I think that *some* elements of CORBA are extremely useful and are better than many of the Microsoft proposed APIs/protocols, but the problem with CORBA is that you must move carefully: it is too easy to get trapped in that world of standards and try to implement and use everything.
Some bits of CORBA are extraordinary, but teaching it is hard given the large scope of it: what pieces of it must be ignored and what pieces are followed is a tricky part.
I think the Next Generation Web Services (WS-*) world has reached the same level of complexity that CORBA achieved in an effort to satisfy the users requests. It seems that WS-* is a victim of its own success: once SOAP web services could be produced and consumed easily with `netcat', but today, realistically to integrate with any of the advanced features you need a stack as complete and as complex as the various CORBA implementations.
Web Services were pushed in the same direction that CORBA was used, and it started to get used in places where CORBA was used, and they ended up with pretty much the same thing CORBA had, and sadly without some of the benefits of it. Not a particularly fascinating subject.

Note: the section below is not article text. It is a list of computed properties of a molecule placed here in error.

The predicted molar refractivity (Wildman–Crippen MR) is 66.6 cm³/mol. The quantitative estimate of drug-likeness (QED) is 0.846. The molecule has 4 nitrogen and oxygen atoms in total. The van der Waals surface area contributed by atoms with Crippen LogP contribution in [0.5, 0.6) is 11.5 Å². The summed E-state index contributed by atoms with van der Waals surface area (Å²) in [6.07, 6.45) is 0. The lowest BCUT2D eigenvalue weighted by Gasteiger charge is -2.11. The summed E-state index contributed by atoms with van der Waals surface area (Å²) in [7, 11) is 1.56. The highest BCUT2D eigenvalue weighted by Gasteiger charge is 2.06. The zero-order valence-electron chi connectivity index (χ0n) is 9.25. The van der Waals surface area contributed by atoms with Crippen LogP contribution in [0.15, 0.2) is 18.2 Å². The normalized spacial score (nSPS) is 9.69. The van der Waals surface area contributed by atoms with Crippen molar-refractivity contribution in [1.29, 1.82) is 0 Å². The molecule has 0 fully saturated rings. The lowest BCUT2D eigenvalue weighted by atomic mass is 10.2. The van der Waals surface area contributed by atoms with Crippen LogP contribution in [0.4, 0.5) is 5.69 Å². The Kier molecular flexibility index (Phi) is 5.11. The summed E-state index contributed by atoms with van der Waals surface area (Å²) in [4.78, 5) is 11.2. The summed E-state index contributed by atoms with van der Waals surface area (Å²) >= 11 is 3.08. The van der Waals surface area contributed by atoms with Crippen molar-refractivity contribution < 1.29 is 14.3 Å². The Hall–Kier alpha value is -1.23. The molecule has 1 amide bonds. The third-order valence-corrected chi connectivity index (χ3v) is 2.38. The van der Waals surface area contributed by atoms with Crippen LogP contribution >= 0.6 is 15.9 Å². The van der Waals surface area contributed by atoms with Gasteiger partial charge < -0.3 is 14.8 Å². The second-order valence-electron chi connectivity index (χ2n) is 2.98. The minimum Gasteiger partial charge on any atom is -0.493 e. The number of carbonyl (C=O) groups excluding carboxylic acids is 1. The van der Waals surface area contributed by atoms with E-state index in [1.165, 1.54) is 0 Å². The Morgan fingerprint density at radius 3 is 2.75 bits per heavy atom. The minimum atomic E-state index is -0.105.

I first heard about Ice from Vladimir, who wrote his own implementation of the protocol in C#. It is available from the Mono CVS repository, and is a subset the features offered by ZeroC's product. ZeroC's product is dual licensed: GPL and Commercial and today they support Java and PHP with a C# version in the works.
Posted on 27 Jun 2004
Having being subject to three years of propaganda, this movie feels like an Oasis.
Too short, seems like a lot of interesting material was left out.
Posted on 26 Jun 2004
Various reports have arrived that Microsoft was demoing Mono at the LinuxDays. I do not have more data other than a Windows machine was used to build a web application, copied to Linux and ran there and that they also showed Monodoc.
Got tickets for the worst possible time for Farenheit's 9/11 showing tonight. I underestimated the demand, all the other showings were sold out.
The Mono Freeze has continuted in preparation for the 1.0 release, everything is looking good.
Posted on 25 Jun 2004
My friend Jon Perr was running a political commentary site, called Perrspectives and using Google adwords to advertise it.
Here is the tale of the adwords censoring his site.
Posted on 23 Jun 2004